Synopses & Reviews
In the 1960s and 1970s, the United States and Japan went through massive welfare expansions that sparked debates about citizenship. At the heart of these disputes stood African Americans and Koreans. Reinventing Citizenship offers a comparative study of African American welfare activism in Los Angeles and Koreansandrsquo; campaigns for welfare rights in Kawasaki. In working-class and poor neighborhoods in both locations, African Americans and Koreans sought not only to be recognized as citizens but also to become legitimate constituting members of communities.
Local activists in Los Angeles and Kawasaki ardently challenged the welfare institutions. By creating opposition movements and voicing alternative visions of citizenship, African American leaders, Tsuchiya argues, turned Lyndon B. Johnsonandrsquo;s War on Poverty into a battle for equality. Koreans countered the cityandrsquo;s and the nationandrsquo;s exclusionary policies and asserted their welfare rights. Tsuchiyaandrsquo;s work exemplifies transnational antiracist networking, showing how black religious leaders traveled to Japan to meet Christian Korean activists and to provide counsel for their own struggles.
Reinventing Citizenship reveals how race and citizenship transform as they cross countries and continents. By documenting the interconnected histories of African Americans and Koreans in Japan, Tsuchiya enables us to rethink present ideas of community and belonging.
This work compares African American welfare activism in Los Angeleswith the battles for welfare rights conducted by Korean residents of Kawasaki, Japan, during the 1960s and 1970s. Analyzing archivaldocuments, oral histories, newspapers, and other sources, the author analyzes contested constructions of citizenship associated withinstitutional discourses and the discourses of grassroots organizations challenging race-, gender-, and nationality-based exclusions in the US and Japanese welfare states.Annotation ©2014 Ringgold, Inc., Portland, OR (protoview.com)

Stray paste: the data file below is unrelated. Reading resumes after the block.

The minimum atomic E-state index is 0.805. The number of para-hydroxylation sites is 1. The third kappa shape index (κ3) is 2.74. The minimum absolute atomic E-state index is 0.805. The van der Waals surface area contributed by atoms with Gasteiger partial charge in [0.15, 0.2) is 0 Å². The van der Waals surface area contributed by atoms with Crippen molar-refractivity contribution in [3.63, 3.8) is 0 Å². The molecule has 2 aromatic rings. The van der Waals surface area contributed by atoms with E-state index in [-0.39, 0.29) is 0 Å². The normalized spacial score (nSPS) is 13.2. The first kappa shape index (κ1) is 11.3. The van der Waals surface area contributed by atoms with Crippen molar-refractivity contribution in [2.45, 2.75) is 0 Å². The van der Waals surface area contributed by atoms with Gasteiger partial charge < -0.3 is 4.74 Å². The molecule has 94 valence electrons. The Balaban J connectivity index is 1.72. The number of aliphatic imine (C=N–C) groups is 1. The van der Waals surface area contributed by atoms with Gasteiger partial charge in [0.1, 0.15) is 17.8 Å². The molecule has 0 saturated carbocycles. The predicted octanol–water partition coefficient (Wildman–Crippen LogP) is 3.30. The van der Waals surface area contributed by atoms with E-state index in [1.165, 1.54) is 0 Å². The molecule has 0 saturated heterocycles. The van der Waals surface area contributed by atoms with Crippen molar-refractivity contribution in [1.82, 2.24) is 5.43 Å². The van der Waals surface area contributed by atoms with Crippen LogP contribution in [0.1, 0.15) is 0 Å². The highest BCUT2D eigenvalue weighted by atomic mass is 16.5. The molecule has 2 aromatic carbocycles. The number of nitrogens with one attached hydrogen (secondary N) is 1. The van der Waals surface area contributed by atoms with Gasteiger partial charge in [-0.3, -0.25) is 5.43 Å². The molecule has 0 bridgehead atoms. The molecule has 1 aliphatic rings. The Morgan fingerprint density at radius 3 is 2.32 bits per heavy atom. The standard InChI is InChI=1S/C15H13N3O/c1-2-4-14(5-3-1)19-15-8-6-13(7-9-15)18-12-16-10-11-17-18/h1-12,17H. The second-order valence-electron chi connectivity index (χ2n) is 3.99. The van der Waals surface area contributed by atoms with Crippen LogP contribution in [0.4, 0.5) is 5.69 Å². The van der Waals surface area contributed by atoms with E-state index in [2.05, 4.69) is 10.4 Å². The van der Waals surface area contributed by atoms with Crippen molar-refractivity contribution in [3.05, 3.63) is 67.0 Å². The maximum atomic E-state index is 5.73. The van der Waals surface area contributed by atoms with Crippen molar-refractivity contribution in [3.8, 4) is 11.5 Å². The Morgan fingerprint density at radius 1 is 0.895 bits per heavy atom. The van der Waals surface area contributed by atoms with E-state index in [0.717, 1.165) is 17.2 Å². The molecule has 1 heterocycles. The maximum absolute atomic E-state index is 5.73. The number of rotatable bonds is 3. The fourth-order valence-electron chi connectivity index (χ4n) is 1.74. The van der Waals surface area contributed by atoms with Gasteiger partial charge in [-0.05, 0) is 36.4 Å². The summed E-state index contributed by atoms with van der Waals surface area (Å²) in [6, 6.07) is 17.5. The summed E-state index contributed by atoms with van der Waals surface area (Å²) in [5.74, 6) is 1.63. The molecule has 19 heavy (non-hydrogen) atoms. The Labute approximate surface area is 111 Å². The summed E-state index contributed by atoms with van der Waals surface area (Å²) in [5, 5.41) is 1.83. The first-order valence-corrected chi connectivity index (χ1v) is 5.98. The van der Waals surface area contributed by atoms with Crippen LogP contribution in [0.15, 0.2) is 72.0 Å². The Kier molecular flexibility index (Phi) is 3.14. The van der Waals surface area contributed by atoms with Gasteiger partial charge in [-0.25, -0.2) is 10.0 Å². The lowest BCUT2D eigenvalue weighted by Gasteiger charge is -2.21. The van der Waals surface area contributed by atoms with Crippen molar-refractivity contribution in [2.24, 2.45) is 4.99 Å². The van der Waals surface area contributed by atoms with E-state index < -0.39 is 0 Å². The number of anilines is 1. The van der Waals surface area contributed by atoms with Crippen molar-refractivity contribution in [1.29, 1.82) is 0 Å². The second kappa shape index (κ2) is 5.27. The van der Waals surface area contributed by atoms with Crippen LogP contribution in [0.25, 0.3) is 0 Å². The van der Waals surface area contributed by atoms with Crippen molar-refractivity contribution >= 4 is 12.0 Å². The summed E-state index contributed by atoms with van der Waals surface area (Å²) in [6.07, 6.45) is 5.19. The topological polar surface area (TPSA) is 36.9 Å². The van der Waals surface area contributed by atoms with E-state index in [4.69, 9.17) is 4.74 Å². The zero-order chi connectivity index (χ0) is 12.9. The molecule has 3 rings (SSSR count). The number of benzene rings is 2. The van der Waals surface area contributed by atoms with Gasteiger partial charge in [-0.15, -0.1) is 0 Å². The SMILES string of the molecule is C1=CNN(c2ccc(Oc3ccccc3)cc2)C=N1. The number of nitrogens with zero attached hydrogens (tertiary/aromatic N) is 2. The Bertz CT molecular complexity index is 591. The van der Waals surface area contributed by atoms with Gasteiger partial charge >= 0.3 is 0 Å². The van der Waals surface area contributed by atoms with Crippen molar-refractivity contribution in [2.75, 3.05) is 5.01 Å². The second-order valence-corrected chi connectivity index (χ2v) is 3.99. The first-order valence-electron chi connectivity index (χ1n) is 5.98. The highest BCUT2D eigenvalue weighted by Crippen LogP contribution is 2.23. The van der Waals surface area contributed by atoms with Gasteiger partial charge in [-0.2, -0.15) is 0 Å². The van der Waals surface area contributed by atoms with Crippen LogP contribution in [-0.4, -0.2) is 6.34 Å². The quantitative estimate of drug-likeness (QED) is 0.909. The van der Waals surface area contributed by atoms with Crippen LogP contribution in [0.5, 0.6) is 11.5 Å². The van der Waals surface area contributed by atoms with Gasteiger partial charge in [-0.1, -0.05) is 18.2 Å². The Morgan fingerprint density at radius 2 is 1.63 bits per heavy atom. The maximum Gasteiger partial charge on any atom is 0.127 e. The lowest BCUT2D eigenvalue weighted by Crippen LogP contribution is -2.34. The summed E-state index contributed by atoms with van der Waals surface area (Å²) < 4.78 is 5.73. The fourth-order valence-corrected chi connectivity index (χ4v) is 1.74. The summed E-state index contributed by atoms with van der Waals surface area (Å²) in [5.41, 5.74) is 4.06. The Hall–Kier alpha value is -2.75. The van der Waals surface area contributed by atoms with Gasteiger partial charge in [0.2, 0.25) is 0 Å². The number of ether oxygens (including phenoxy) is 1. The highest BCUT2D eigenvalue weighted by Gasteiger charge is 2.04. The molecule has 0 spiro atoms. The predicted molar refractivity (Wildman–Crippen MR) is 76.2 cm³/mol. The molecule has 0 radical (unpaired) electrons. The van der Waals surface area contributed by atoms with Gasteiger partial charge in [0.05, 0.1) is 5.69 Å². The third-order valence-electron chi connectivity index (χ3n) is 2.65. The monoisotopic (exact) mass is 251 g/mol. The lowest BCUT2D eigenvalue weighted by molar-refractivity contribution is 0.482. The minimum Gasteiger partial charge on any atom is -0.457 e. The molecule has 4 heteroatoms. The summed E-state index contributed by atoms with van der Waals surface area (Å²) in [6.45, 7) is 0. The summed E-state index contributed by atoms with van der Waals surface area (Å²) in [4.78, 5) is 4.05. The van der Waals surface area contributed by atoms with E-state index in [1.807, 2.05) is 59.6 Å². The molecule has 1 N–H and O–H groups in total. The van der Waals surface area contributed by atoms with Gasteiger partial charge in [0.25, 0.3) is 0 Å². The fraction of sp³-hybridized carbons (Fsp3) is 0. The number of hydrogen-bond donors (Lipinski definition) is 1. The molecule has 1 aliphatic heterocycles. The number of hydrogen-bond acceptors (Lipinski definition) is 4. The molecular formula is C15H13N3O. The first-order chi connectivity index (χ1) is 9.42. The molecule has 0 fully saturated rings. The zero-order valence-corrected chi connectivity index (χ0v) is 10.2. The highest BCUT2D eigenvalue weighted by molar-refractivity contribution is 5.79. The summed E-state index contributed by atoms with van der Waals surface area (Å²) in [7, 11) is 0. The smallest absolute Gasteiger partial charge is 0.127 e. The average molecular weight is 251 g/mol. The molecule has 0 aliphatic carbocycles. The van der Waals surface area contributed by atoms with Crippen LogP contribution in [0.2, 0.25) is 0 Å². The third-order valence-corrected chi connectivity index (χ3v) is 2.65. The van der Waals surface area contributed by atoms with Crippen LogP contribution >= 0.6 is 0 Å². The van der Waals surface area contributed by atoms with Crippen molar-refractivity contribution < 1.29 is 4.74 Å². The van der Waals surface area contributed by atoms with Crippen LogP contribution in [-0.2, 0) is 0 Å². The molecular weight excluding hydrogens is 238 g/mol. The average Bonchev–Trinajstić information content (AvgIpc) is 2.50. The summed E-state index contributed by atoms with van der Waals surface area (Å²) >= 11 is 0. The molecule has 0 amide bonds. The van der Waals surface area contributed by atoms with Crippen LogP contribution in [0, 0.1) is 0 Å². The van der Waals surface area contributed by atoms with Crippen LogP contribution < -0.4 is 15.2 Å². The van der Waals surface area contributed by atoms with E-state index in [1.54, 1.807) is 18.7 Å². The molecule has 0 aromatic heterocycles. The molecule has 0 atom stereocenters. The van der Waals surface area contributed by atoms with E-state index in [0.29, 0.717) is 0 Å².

offers a comparative study of African American welfare activism in Los Angeles and Koreansandrsquo; campaigns for welfare rights in Kawasaki, revealing how race and citizenship transform as they cross countries and continents. By documenting the interconnected histories of African Americans and Koreans in Japan, Kazuyo Tsuchiya enables us to rethink present ideas of community and belonging.
About the Author
Kazuyo Tsuchiya is associate professor of American history and culture in the Department of English at Kanagawa University.
Table of Contents
Introduction: Los Angeles and Kawasaki as Arenas of Struggle over Citizenship
1. Between Inclusion and Exclusion: The Origins of the U.S. Community Action Program
2. Fostering Community and Nationhood: Japan's Model Community Program
3. Struggling for Political Voice: Race and the Politics of Welfare in Los Angeles
4. Recasting the Community Action Program: The Pursuit of Race, Class, and Gender Equality in Los Angeles
5. Translating Black Theology into Korean Activism: The Hitachi Employment Discrimination Trial
6. Voicing Alternative Visions of Citizenship: The andquot;Kawasaki Systemandquot; of Welfare
Conclusion: The Interconnectedness of Oppression and Freedom